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    Downhill Skiing Injuries in Lapland, Sweden: A Survey Including Alcohol Monitoring and One-Year Follow-up

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    In Tärnaby/Hemavan, a ski area in Lapland/Sweden, all downhill skiing-injured patients examined at the local medical facility, Tärnaby Sjukstuga, were registered 1990–92. A questionnaire was filled out, the patients' expiration breath was tested by an Alcolmeter SD-2®, and a one-year follow-up was performed by questionnaire. Four hundred eighty-one patients (59% male), mean age 22.9, were included. Injured parts of the body were knee 28%, lower leg and head 10.8%, thumb 8.3%, and forearm 8.1%. The most common diagnoses were fractures 23.6% and knee sprains 23.2%. Classification according to the abbreviated injury scale (AIS) 1 to 5 resulted in 95% as 1–2, 5% as 3–4; one skier had an AIS of 5. On the day of accident 1.1% had used alcohol compared to 5% in a control group of 60 noninjured skiers. The one-year follow-up questionnaire was answered by 58%; 29% of the respondents had symptoms.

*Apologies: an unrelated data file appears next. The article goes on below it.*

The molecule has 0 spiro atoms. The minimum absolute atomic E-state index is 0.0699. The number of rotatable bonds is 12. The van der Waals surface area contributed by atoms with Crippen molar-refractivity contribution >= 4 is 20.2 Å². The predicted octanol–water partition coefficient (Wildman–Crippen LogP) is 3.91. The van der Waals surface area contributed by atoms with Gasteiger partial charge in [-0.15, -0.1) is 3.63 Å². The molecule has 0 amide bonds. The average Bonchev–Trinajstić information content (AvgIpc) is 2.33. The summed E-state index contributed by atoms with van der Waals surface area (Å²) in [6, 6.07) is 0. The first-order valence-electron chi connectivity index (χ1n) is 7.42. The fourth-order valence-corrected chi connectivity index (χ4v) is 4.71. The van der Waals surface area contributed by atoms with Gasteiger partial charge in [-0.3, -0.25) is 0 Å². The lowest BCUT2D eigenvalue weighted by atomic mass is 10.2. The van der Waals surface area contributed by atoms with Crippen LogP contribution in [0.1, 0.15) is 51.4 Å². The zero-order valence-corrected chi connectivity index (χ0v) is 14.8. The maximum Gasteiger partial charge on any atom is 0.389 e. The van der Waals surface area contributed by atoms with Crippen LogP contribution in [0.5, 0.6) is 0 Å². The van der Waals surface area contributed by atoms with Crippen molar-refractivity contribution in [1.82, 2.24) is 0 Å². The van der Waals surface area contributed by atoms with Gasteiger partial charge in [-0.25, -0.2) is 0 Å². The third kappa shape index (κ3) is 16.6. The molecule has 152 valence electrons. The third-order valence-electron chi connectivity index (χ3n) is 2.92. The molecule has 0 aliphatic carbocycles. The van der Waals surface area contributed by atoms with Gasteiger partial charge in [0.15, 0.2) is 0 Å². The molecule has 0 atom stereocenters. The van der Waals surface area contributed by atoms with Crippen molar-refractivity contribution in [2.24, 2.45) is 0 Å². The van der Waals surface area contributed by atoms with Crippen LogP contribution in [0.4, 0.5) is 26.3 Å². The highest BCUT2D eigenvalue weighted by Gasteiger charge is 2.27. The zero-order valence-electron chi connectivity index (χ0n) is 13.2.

Alcohol is a factor of no importance in the incidence of ski injuries at Tärnaby/Hemavan. One third of the follow-up group had enduring symptoms.


    downhill skiing injury, injury rate, questionnaire, alcohol, long-term injury, sick leave

    Author Information:

    Made, C
    Medical doctor, Tärnaby Sjukstuga Clinic, Tärnaby,

    Elmqvist, L-G
    Medical doctor, University Hospital, Umeå,

    Committee/Subcommittee: F27.65

    DOI: 10.1520/STP37920S